Edmonton’s municipal government gave the green light to a new policy that will lower the speed limit on Edmonton playgrounds from 50 km/hour to 30 km/h. City councilors were unanimous in their vote to enact this new policy.
The city’s decision to lower speed limits is timely and sensible. Such an initiative is aimed to protect children, especially those aged 5-14. Very young children still lack the cognitive competence to judge the speed and distance of an oncoming vehicle, which in turn makes them vulnerable to unattentive and reckless motorists. Children aged 5-14 are at a ‘the highest incidence of ‘pedestrian-related injuries.’
The City of Edmonton is not alone in thinking that there is a need to make playground zones and areas safer to young pedestrians, behind neighbouring cities like Calgary, Medicine Hat, and St. Albert which already implemented 30 km/h in their playgrounds.
Lowering the speed limit to 30 km/h in areas where there is a high contingency of children is sensible. The City’s research suggests that the braking distance can be as high as 25 meters (plus 10 if the road is icy or wet) for vehicles going on 50 km/h, as opposed to only about 7 meters for those going at 30 km/h. With bad road conditions coming soon as the winter season sets in, it is also very timely to enforce this new speed limit so drivers can start getting acquainted with the speed adjustment.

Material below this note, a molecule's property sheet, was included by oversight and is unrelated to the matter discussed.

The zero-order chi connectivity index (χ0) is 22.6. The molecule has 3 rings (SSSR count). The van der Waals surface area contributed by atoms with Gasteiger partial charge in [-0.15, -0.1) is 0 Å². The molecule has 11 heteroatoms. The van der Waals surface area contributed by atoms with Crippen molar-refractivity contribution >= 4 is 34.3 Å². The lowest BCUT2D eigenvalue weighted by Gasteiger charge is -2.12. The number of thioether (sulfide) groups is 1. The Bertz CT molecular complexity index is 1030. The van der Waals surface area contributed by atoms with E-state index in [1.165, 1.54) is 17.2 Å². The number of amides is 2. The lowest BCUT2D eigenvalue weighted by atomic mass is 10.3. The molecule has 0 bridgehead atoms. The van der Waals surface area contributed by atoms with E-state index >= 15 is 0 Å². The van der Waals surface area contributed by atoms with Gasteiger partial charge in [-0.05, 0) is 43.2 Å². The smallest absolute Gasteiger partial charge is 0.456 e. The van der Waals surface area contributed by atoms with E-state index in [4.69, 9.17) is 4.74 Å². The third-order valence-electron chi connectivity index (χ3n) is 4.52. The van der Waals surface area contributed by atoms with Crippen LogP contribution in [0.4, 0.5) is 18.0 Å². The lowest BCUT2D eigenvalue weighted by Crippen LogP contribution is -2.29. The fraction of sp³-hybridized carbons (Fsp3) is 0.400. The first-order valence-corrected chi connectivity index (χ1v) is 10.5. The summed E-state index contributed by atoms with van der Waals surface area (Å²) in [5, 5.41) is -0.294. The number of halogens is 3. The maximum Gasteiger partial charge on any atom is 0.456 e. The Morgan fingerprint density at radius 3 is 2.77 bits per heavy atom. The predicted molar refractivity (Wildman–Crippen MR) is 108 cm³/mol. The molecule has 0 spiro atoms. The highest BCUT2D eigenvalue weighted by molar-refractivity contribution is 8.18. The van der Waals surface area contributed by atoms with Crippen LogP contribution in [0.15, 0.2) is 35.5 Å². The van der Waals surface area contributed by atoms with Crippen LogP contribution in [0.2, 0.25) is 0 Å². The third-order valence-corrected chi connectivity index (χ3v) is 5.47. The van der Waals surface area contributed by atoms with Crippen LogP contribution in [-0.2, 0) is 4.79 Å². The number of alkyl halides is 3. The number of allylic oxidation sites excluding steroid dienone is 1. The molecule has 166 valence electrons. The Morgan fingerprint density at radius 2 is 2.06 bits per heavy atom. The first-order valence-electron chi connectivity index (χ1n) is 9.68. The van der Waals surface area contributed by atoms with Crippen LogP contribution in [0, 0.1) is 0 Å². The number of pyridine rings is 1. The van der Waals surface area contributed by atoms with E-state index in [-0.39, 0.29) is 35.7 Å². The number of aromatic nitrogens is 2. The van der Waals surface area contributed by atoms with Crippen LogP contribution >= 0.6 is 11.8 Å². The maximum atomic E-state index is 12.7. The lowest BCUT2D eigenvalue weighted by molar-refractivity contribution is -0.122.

In addition to that, the City of Edmonton has recently approved the motion to lower speed limits on Edmonton’s elementary and junior high schools, another way to protect young children crossing the road.
From an economic perspective, the new speed limit will create fuel savings. In fact, decreasing your speed lower than 50 km/h can be considered as .25 cents saved on gas. Hence, the lower speed limit on playgrounds will compel motorists not only to look out for children crossing the road, but to save on gas.
Some may frown on this policy due to the increase to their usual travel time. However, since most playgrounds only stretch to about 150 meters, the city’s local government said the new speed limit would add no more than 10 seconds to a person’s commute. It will probably take you longer to warm up your car in the winter or to grab a double-double at a drive-thru than to follow this new speed limit aimed at protecting vulnerable pedestrians from being hit (and you from being prosecuted for criminal charges).
Aside from that worry about this new policy, people who are suspicious about the integrity of our photo radar system might also cast their misgivings concerning the city’s motive behind this change. However, City officials confirmed that only playgrounds in residential areas would have new signs and increased enforcement system to catch speeders. The City plans to add fences instead on playground areas close to roads meant to be 50 km/h and above. Plus, the Government of Alberta has been already notified about the complaints regarding the integrity of our photo radar system and has vowed to review it.
It is better to be safe than sorry. Slow down in playground zones!